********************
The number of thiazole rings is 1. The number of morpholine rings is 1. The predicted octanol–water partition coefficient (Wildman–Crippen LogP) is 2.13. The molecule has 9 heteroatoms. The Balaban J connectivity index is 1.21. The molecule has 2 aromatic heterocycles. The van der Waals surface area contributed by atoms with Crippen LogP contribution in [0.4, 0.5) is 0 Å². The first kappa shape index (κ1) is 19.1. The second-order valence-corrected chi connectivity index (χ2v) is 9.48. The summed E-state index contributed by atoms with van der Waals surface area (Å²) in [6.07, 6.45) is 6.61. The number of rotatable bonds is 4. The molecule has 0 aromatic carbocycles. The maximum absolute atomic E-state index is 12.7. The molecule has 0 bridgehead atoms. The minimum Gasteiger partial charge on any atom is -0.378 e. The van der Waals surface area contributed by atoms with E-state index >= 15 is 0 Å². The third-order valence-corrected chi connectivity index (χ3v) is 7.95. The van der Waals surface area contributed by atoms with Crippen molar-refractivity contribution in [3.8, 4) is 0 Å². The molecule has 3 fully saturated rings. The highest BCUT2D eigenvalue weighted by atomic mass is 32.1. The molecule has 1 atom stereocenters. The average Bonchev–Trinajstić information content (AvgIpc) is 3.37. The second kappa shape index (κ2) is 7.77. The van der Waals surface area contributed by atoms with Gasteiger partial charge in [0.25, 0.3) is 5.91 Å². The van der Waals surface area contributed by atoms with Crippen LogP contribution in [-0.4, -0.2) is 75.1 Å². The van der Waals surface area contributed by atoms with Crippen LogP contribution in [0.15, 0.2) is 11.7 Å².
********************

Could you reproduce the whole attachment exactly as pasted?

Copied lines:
The number of thiazole rings is 1. The number of morpholine rings is 1. The predicted octanol–water partition coefficient (Wildman–Crippen LogP) is 2.13. The molecule has 9 heteroatoms. The Balaban J connectivity index is 1.21. The molecule has 2 aromatic heterocycles. The van der Waals surface area contributed by atoms with Crippen LogP contribution in [0.4, 0.5) is 0 Å². The first kappa shape index (κ1) is 19.1. The second-order valence-corrected chi connectivity index (χ2v) is 9.48. The summed E-state index contributed by atoms with van der Waals surface area (Å²) in [6.07, 6.45) is 6.61. The number of rotatable bonds is 4. The molecule has 0 aromatic carbocycles. The maximum absolute atomic E-state index is 12.7. The molecule has 0 bridgehead atoms. The minimum Gasteiger partial charge on any atom is -0.378 e. The van der Waals surface area contributed by atoms with E-state index >= 15 is 0 Å². The third-order valence-corrected chi connectivity index (χ3v) is 7.95. The van der Waals surface area contributed by atoms with Crippen molar-refractivity contribution in [3.8, 4) is 0 Å². The molecule has 3 fully saturated rings. The highest BCUT2D eigenvalue weighted by atomic mass is 32.1. The molecule has 1 atom stereocenters. The average Bonchev–Trinajstić information content (AvgIpc) is 3.37. The second kappa shape index (κ2) is 7.77. The van der Waals surface area contributed by atoms with Gasteiger partial charge in [0.25, 0.3) is 5.91 Å². The van der Waals surface area contributed by atoms with Crippen LogP contribution in [-0.4, -0.2) is 75.1 Å². The van der Waals surface area contributed by atoms with Crippen LogP contribution in [0.15, 0.2) is 11.7 Å².